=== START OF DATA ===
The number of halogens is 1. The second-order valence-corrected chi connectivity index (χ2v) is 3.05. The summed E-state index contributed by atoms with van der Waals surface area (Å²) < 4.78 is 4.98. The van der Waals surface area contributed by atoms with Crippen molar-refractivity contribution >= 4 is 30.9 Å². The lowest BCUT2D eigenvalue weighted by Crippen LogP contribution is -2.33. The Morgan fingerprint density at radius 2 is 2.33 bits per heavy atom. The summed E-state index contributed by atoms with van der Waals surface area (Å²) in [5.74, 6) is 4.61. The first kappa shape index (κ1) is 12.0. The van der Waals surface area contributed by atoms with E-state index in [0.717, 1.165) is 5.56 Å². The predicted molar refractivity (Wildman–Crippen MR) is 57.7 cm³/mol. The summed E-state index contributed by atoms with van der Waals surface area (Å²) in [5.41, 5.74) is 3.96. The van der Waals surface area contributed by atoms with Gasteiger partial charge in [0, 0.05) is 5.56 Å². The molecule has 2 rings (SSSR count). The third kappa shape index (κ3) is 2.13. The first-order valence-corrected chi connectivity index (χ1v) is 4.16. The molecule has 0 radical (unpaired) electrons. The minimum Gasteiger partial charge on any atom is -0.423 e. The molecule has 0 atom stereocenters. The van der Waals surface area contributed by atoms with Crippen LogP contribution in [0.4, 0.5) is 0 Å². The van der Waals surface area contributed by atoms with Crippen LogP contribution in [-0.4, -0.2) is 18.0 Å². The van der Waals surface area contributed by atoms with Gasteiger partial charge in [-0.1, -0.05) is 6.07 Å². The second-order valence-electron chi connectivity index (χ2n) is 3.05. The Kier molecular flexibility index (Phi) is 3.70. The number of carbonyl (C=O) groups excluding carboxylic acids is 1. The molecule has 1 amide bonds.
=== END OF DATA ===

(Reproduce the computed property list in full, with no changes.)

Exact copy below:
The number of halogens is 1. The second-order valence-corrected chi connectivity index (χ2v) is 3.05. The summed E-state index contributed by atoms with van der Waals surface area (Å²) < 4.78 is 4.98. The van der Waals surface area contributed by atoms with Crippen molar-refractivity contribution >= 4 is 30.9 Å². The lowest BCUT2D eigenvalue weighted by Crippen LogP contribution is -2.33. The Morgan fingerprint density at radius 2 is 2.33 bits per heavy atom. The summed E-state index contributed by atoms with van der Waals surface area (Å²) in [5.74, 6) is 4.61. The first kappa shape index (κ1) is 12.0. The van der Waals surface area contributed by atoms with E-state index in [0.717, 1.165) is 5.56 Å². The predicted molar refractivity (Wildman–Crippen MR) is 57.7 cm³/mol. The summed E-state index contributed by atoms with van der Waals surface area (Å²) in [5.41, 5.74) is 3.96. The van der Waals surface area contributed by atoms with Gasteiger partial charge in [0, 0.05) is 5.56 Å². The molecule has 2 rings (SSSR count). The third kappa shape index (κ3) is 2.13. The first-order valence-corrected chi connectivity index (χ1v) is 4.16. The molecule has 0 radical (unpaired) electrons. The minimum Gasteiger partial charge on any atom is -0.423 e. The molecule has 0 atom stereocenters. The van der Waals surface area contributed by atoms with Crippen LogP contribution in [0.4, 0.5) is 0 Å². The van der Waals surface area contributed by atoms with Crippen LogP contribution in [-0.4, -0.2) is 18.0 Å². The van der Waals surface area contributed by atoms with Gasteiger partial charge in [-0.1, -0.05) is 6.07 Å². The second-order valence-electron chi connectivity index (χ2n) is 3.05. The Kier molecular flexibility index (Phi) is 3.70. The number of carbonyl (C=O) groups excluding carboxylic acids is 1. The molecule has 1 amide bonds.